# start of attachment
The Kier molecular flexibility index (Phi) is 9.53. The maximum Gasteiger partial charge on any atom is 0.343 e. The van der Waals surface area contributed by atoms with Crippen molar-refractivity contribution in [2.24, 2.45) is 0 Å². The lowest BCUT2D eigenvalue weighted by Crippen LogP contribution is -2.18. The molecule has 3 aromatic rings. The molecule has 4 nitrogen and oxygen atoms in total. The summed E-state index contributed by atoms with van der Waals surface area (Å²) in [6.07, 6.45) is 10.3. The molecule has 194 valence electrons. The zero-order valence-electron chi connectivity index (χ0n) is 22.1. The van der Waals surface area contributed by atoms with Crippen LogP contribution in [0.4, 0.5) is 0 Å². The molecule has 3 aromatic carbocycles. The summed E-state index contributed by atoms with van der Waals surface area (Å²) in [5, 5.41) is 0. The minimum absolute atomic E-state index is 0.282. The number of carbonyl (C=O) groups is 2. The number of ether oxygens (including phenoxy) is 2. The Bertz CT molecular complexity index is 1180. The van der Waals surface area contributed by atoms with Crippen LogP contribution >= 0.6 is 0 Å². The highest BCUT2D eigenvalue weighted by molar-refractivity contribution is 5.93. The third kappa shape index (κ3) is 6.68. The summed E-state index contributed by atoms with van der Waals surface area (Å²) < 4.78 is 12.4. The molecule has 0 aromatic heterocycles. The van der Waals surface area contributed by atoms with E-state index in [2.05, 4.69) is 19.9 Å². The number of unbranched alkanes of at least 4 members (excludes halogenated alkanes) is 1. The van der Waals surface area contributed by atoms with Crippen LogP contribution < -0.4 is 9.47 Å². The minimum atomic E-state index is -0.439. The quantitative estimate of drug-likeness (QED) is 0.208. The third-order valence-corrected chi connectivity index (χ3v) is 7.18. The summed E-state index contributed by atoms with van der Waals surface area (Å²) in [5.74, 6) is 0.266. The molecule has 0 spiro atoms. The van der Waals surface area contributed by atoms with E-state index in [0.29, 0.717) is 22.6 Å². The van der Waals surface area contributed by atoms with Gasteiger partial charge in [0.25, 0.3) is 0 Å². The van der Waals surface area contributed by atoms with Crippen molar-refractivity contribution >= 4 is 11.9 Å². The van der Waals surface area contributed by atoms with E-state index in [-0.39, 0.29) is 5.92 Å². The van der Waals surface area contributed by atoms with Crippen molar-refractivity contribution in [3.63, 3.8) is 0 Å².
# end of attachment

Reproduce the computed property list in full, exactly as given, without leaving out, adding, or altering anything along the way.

The Kier molecular flexibility index (Phi) is 9.53. The maximum Gasteiger partial charge on any atom is 0.343 e. The van der Waals surface area contributed by atoms with Crippen molar-refractivity contribution in [2.24, 2.45) is 0 Å². The lowest BCUT2D eigenvalue weighted by Crippen LogP contribution is -2.18. The molecule has 3 aromatic rings. The molecule has 4 nitrogen and oxygen atoms in total. The summed E-state index contributed by atoms with van der Waals surface area (Å²) in [6.07, 6.45) is 10.3. The molecule has 194 valence electrons. The zero-order valence-electron chi connectivity index (χ0n) is 22.1. The van der Waals surface area contributed by atoms with Crippen LogP contribution in [0.4, 0.5) is 0 Å². The molecule has 3 aromatic carbocycles. The summed E-state index contributed by atoms with van der Waals surface area (Å²) in [5, 5.41) is 0. The minimum absolute atomic E-state index is 0.282. The number of carbonyl (C=O) groups is 2. The number of ether oxygens (including phenoxy) is 2. The Bertz CT molecular complexity index is 1180. The van der Waals surface area contributed by atoms with Crippen LogP contribution >= 0.6 is 0 Å². The highest BCUT2D eigenvalue weighted by molar-refractivity contribution is 5.93. The third kappa shape index (κ3) is 6.68. The summed E-state index contributed by atoms with van der Waals surface area (Å²) < 4.78 is 12.4. The molecule has 0 aromatic heterocycles. The van der Waals surface area contributed by atoms with E-state index in [2.05, 4.69) is 19.9 Å². The number of unbranched alkanes of at least 4 members (excludes halogenated alkanes) is 1. The van der Waals surface area contributed by atoms with Crippen LogP contribution < -0.4 is 9.47 Å². The minimum atomic E-state index is -0.439. The quantitative estimate of drug-likeness (QED) is 0.208. The third-order valence-corrected chi connectivity index (χ3v) is 7.18. The summed E-state index contributed by atoms with van der Waals surface area (Å²) in [5.74, 6) is 0.266. The molecule has 0 spiro atoms. The van der Waals surface area contributed by atoms with E-state index in [0.29, 0.717) is 22.6 Å². The van der Waals surface area contributed by atoms with Gasteiger partial charge in [0.25, 0.3) is 0 Å². The van der Waals surface area contributed by atoms with Crippen molar-refractivity contribution >= 4 is 11.9 Å². The van der Waals surface area contributed by atoms with E-state index in [-0.39, 0.29) is 5.92 Å². The van der Waals surface area contributed by atoms with Crippen molar-refractivity contribution in [3.63, 3.8) is 0 Å².